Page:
Kroger investors gathering in the greater Cincinnati area were met with a protest demanding the national grocer/retailer reconsider its store policy that allows citizens to openly carry weapons in its stores.
The investors meeting was originally scheduled to meet at the Marriott hotel near the greater Cincinnati/Northern Kentucky International Airport Wednesday. However, the meeting was moved to the campus of the Northern Kentucky University, about 15 minutes away.
“We don’t really know why the meeting was moved,” said Melanie Sokhey, a spokesperson for the Indiana chapter of Moms Demand Action. “But we heard that the open carry people had planned to form a human ring around the hotel to shield the investors from us.”
Melanie (and I) found it rather amusing that a group advocating for the general population to carry loaded weapons any time anywhere would be afraid of a group of moms openly opposed to guns and violence.
Moms Demand Action members and advocates from Indiana, Kentucky, Ohio, and Tennessee traveled to the tri-state area to urge Kroger to change a policy they feel puts children and families directly in harm’s way. The grocery chain doesn’t have a policy in place that prohibits patrons from openly carrying loaded weapons inside. Kroger officials have said the laws within the states where their stores are located are sufficient enough to keep their patrons safe. Moms Demand Action says that isn’t enough and stronger corporate policies are needed.
“We feel very strongly about doing something in this rising tide of gun violence in our country,” said Sokhey. “Kroger is one of the largest grocery retailers in the country and they should set an example for other retailers.”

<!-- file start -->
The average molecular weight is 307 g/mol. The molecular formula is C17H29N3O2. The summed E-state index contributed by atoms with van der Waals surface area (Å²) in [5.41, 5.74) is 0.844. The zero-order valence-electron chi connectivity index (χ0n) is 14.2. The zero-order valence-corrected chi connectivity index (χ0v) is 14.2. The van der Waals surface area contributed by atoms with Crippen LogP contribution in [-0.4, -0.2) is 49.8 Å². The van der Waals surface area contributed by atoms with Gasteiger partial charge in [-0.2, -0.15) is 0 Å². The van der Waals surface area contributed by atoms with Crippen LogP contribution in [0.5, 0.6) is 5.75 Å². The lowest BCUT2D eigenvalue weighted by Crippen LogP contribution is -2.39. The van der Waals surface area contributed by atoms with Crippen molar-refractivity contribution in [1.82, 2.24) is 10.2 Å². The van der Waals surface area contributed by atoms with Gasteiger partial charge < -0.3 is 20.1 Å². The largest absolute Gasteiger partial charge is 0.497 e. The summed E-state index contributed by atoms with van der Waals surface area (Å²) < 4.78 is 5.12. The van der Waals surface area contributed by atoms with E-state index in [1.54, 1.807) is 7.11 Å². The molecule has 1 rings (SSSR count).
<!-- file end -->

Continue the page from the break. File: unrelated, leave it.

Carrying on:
The demonstration wasn’t as direct as Moms Demand Action would have liked. Sokhey said they were kept about 100 yards away from the entrance to the investors meeting and couldn’t interact with investors as they went inside. Still, she feels their presence brought some attention to the issue.
“We knew any effort to make change in the policy and the culture would be a marathon and not a sprint,” said Sokhey. “All of us have a threshold for how much we can take before we get involved to make that change. For me, (the final straw) was Newtown. Others are reaching that threshold as our numbers are growing every day.”
Moms Demand Action for Gun Sense in America began in 2012 with a Facebook page initiated by Indianapolis resident Shannon Watts. The page was Watts’ response to the tragic shooting at Sandy Hook Elementary school. The grassroots movement has since grown to an email list of over 2000 people in Indiana and a chapter in every state.